Sydney, Australia, Jul 21 (EFE).- The Australian government will take into account life expectancy, inclusion and sustainability, among other indicators, to prepare its budget after releasing its first national well-being framework on Friday.
This initiative, similar to those previously adopted by New Zealand, Scotland and Canada, is based on 50 indicators in five categories: health, security, sustainability, cohesion and prosperity.
The framework, titled “Measuring What Matters,” is intended to provide information that will be used alongside traditional data to measure the economy, such as gross domestic product, employment, inflation and wages, in order to prepare the budget.
The government’s main focus is “addressing inflation and laying the foundations for future growth, but it is important that we simultaneously work on better aligning our economic and social goals in our communities and right across the country,” said Treasurer Jim Chalmers.
The framework highlights that in recent decades, Australians’ life expectancy has increased – 85.4 years for women and 81.3 for men – in addition to better job opportunities, better use of resources, more tolerance of social diversity and trust in peers, among other improvements in around 20 indicators.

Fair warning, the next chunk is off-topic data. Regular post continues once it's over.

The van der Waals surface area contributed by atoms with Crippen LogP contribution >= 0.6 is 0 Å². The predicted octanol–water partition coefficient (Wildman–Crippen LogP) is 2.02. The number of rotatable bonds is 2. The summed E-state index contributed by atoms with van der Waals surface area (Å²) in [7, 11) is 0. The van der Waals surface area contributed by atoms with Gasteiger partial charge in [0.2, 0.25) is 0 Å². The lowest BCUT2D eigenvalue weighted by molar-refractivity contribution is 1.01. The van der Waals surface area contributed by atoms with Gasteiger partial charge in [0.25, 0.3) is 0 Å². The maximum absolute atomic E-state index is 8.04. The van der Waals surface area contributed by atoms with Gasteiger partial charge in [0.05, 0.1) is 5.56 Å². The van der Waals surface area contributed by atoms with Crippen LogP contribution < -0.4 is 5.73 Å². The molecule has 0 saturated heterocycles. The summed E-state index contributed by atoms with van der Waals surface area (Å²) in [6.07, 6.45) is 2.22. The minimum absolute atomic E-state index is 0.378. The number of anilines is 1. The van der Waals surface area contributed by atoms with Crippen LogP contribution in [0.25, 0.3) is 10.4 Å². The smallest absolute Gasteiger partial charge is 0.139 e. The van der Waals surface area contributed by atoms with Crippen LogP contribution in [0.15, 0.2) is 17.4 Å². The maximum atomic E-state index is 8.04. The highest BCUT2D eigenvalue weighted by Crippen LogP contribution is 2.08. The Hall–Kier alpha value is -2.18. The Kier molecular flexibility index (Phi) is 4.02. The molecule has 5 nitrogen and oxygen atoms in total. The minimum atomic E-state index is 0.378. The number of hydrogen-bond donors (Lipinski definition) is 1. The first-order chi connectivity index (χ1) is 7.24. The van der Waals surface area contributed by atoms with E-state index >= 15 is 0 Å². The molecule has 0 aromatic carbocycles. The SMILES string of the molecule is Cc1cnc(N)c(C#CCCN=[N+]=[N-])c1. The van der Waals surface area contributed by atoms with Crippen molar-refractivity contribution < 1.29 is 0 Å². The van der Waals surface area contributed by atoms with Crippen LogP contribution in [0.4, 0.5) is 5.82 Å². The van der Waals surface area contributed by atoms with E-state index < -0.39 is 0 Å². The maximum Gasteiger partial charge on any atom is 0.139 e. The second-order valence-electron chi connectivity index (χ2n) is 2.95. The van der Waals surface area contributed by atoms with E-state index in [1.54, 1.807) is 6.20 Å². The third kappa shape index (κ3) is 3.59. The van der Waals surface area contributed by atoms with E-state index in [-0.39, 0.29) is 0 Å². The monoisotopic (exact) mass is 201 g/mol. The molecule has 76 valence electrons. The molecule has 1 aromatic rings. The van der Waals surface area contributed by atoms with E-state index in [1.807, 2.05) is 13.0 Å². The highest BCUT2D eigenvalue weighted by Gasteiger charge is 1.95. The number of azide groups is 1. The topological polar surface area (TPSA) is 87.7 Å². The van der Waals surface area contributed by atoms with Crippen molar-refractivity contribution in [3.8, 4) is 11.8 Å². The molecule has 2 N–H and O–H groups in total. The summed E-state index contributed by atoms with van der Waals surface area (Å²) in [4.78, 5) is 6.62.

Australians rated their general satisfaction with life between 2014 and 2019 at 7.5 out of 10, although during the Covid-19 pandemic it fell by 0.3 percentage points, according to the report.
In contrast, 12 other indicators have worsened, especially in health, impacted by the increase in the rate of chronic diseases as a result of population aging and, in some cases, greater difficulties in accessing health, care and support services.
Australians also fear more for national security and are impacted by declining biodiversity and the housing crisis, which absorbs a greater share of the population’s income.
The report also points out that another 18 indicators present slight changes.
Chalmers, who took over as treasurer in May 2022, first proposed a welfare budget in 2020 when he was in opposition, two years after then-New Zealand prime minister Jacinda Ardern presented her first wellbeing budget that included data such as the mental health of residents. EFE